After a week long battle with the flu last year, David De Wit, a Biomedical Sciences major, says that not another year will go by that he doesn’t get a flu shot.
“I just assumed I would be fine, and that I probably had a high tolerance or good immune system to combat it,” De Wit said. “It started out as most [colds] do with symptoms like runny nose, dry throat, and coughing, but at a greater intensity. It then progressed to the point where I was completely weak, unable to get out of bed for at least a day or two. I mean I was completely unable to do anything besides rest.”
Getting a yearly flu shot is the best way to protect yourself from catching the flu. UCF Health Services encourages all students and faculty/staff to get a flu shot every year, echoing the recommendations from the Centers for Disease Control and Prevention. Shots are free for students (while supplies last) and are $20 for faculty members and staff. Charges, if applicable, can be billed to your medical insurance.
Flu shot appointments can be made by calling the Health Center (407-823-3850), or students can come to a walk-in flu shot clinic on Thursday, Nov. 1, or Thursday, Nov. 29, from 10 a.m. to 2 p.m. inside the Student Union, room 153.
“The symptoms of influenza, or the flu, can be quite severe,” says Kelly Roberts, physician at UCF Health Services. “Though it is rare for the flu to cause death in healthy adults, individuals with the flu typically miss three to seven days of work or school in order to get well again. That’s just not an option for many people.”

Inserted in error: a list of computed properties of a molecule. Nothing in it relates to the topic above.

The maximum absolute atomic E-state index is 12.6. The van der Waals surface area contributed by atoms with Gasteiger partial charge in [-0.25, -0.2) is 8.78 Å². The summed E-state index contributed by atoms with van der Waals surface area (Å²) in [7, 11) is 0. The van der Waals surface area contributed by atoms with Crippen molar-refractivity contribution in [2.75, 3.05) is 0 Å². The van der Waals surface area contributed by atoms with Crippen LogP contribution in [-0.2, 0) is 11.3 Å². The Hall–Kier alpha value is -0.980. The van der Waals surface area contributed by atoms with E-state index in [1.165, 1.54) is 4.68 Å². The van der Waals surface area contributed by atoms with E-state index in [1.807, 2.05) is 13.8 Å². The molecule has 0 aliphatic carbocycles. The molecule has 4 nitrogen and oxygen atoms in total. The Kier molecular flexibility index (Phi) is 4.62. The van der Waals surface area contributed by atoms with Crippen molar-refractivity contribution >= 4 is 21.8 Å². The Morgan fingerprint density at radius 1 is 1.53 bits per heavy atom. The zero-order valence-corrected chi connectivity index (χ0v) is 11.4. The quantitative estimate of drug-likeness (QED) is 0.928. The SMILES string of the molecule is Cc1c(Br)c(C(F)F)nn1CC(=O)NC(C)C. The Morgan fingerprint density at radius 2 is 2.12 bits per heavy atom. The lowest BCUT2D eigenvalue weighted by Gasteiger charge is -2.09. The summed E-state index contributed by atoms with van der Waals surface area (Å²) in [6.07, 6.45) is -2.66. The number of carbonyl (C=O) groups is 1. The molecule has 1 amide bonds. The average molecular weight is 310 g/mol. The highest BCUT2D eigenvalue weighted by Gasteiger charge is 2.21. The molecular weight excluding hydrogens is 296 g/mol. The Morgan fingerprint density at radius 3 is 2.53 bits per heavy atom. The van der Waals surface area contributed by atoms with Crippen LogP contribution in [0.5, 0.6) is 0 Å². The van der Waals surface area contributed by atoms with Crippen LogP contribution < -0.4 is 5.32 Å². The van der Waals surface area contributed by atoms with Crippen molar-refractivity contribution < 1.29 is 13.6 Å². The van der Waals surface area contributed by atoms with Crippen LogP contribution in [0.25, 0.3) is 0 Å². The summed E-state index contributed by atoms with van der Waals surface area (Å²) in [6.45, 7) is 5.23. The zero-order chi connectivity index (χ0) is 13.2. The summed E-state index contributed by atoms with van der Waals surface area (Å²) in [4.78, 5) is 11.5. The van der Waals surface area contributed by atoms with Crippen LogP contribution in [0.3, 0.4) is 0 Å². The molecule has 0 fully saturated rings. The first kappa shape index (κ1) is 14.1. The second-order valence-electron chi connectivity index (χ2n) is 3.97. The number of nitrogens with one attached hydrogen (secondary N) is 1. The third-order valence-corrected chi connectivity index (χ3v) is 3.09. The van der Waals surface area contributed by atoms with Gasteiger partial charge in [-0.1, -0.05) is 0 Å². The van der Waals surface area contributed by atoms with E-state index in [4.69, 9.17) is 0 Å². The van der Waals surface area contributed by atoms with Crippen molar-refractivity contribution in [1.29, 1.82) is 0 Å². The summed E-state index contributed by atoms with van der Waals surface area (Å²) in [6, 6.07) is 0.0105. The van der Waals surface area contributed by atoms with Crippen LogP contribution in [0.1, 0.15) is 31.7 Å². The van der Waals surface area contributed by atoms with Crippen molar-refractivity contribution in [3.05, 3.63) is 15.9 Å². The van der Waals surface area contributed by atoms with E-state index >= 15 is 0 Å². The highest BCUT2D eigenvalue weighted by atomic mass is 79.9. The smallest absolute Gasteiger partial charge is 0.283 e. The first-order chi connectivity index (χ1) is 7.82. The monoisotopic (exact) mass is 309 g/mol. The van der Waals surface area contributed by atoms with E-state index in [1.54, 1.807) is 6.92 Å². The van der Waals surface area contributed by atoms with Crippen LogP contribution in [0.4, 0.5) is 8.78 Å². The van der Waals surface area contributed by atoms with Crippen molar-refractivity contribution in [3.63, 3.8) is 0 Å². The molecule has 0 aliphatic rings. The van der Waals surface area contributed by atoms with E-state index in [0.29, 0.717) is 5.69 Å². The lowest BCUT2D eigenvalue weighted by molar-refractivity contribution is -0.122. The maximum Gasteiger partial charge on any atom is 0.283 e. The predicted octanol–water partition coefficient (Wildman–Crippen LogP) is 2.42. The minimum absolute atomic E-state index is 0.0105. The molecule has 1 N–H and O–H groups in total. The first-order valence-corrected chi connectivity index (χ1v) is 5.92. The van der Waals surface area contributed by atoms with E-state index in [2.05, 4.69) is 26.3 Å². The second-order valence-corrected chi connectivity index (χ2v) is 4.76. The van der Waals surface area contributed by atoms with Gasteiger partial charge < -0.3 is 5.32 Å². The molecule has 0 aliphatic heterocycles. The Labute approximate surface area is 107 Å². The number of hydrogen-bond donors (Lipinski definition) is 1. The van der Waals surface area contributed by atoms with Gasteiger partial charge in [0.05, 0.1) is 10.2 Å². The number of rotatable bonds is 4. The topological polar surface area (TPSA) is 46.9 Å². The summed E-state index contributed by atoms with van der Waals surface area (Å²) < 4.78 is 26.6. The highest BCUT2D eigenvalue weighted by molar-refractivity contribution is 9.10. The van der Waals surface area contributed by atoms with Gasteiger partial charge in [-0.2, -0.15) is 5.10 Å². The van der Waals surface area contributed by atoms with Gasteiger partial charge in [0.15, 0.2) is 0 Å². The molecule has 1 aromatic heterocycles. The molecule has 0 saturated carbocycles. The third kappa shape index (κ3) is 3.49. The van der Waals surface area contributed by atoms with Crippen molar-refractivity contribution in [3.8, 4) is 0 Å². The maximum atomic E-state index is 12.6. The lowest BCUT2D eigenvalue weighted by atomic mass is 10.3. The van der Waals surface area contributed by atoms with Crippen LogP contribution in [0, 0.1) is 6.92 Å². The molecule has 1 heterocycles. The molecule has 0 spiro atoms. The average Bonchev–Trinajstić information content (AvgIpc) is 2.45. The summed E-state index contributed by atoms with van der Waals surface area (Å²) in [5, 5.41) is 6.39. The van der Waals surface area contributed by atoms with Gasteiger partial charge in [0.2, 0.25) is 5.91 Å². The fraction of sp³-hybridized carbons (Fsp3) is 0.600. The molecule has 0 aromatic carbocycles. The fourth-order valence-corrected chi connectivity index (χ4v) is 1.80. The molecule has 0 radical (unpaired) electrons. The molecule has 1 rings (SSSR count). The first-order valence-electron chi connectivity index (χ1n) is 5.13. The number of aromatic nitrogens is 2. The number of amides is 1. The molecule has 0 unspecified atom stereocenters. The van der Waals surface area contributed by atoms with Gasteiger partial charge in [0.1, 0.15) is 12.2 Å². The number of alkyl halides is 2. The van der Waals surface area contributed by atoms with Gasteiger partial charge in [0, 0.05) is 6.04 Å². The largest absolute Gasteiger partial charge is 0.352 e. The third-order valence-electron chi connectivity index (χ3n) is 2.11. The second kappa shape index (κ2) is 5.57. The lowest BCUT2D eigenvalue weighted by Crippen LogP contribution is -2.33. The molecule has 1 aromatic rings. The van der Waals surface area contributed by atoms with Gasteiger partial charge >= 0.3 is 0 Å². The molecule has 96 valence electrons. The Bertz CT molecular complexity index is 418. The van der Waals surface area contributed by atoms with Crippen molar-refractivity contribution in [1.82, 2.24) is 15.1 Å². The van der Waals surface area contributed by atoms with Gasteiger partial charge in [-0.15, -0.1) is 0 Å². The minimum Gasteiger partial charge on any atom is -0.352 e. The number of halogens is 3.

De Wit knows that fact all too well. “I was stuck in bed for days and had to take antiviral medications and keep a strict healthy diet,” De Wit said. “I was very fortunate to have friends looking after me, but not everyone is as fortunate.”
The ideal time frame to get vaccinated against the flu is in October or November. This allows time to build up immunity before flu rates peak in January and February.
Each year, 5 to 20 percent of the general U.S. population contracts the flu, according to the CDC. Health Services encourages those who have a fever, aches, chills, fatigue, cough, headache, or other cold-like symptoms to make an appointment at the Health Center. There is no office-visit fee for students enrolled in classes on the main campus, Rosen campus or College of Medicine campus. If it turns out you do have the flu, there are prescription medications that can help lessen the severity of symptoms.
“The quick visit to get a flu vaccine is well worth the time,” Roberts said. “While there is a medication available for influenza, it does not significantly shorten the duration of time needed to recover from the flu.”
As for De Wit, he already got his flu shot for this season. “I would never want to relive that experience again,” he said.